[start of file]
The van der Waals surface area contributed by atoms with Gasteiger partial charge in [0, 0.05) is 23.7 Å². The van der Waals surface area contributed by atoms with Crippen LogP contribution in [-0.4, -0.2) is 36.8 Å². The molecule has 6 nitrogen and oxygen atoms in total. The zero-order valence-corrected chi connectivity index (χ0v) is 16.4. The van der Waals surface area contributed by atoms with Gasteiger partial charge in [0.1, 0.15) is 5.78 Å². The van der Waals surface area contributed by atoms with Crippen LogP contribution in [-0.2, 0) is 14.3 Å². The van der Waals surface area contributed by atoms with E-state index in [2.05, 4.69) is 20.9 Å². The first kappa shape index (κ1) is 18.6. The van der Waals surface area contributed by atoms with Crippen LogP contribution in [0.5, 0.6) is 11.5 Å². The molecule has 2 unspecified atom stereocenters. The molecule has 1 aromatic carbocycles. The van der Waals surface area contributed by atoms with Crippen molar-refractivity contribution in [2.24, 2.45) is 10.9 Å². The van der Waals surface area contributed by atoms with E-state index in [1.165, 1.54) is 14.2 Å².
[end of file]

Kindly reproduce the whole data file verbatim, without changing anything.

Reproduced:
The van der Waals surface area contributed by atoms with Gasteiger partial charge in [0, 0.05) is 23.7 Å². The van der Waals surface area contributed by atoms with Crippen LogP contribution in [-0.4, -0.2) is 36.8 Å². The molecule has 6 nitrogen and oxygen atoms in total. The zero-order valence-corrected chi connectivity index (χ0v) is 16.4. The van der Waals surface area contributed by atoms with Gasteiger partial charge in [0.1, 0.15) is 5.78 Å². The van der Waals surface area contributed by atoms with Crippen LogP contribution in [-0.2, 0) is 14.3 Å². The van der Waals surface area contributed by atoms with E-state index in [2.05, 4.69) is 20.9 Å². The first kappa shape index (κ1) is 18.6. The van der Waals surface area contributed by atoms with Crippen LogP contribution in [0.5, 0.6) is 11.5 Å². The molecule has 2 unspecified atom stereocenters. The molecule has 1 aromatic carbocycles. The van der Waals surface area contributed by atoms with Crippen molar-refractivity contribution in [2.24, 2.45) is 10.9 Å². The van der Waals surface area contributed by atoms with E-state index in [1.165, 1.54) is 14.2 Å².